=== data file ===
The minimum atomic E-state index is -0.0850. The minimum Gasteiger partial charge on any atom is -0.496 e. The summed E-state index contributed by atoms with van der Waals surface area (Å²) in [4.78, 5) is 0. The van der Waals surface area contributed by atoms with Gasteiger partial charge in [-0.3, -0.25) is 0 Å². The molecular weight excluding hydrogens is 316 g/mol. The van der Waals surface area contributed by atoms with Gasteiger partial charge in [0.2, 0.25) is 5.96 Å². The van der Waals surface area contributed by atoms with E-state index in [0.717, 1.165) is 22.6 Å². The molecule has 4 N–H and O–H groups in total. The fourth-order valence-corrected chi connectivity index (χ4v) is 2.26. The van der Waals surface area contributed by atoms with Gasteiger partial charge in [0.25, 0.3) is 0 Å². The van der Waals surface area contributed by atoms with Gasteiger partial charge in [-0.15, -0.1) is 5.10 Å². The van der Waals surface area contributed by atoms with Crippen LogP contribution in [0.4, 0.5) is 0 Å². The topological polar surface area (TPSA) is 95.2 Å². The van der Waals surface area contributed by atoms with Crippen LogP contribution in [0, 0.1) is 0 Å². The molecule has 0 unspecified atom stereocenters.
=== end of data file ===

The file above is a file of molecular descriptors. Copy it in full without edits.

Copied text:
The minimum atomic E-state index is -0.0850. The minimum Gasteiger partial charge on any atom is -0.496 e. The summed E-state index contributed by atoms with van der Waals surface area (Å²) in [4.78, 5) is 0. The van der Waals surface area contributed by atoms with Gasteiger partial charge in [-0.3, -0.25) is 0 Å². The molecular weight excluding hydrogens is 316 g/mol. The van der Waals surface area contributed by atoms with Gasteiger partial charge in [0.2, 0.25) is 5.96 Å². The van der Waals surface area contributed by atoms with E-state index in [0.717, 1.165) is 22.6 Å². The molecule has 4 N–H and O–H groups in total. The fourth-order valence-corrected chi connectivity index (χ4v) is 2.26. The van der Waals surface area contributed by atoms with Gasteiger partial charge in [0.25, 0.3) is 0 Å². The van der Waals surface area contributed by atoms with Gasteiger partial charge in [-0.15, -0.1) is 5.10 Å². The van der Waals surface area contributed by atoms with Crippen LogP contribution in [0.4, 0.5) is 0 Å². The topological polar surface area (TPSA) is 95.2 Å². The van der Waals surface area contributed by atoms with Crippen LogP contribution in [0, 0.1) is 0 Å². The molecule has 0 unspecified atom stereocenters.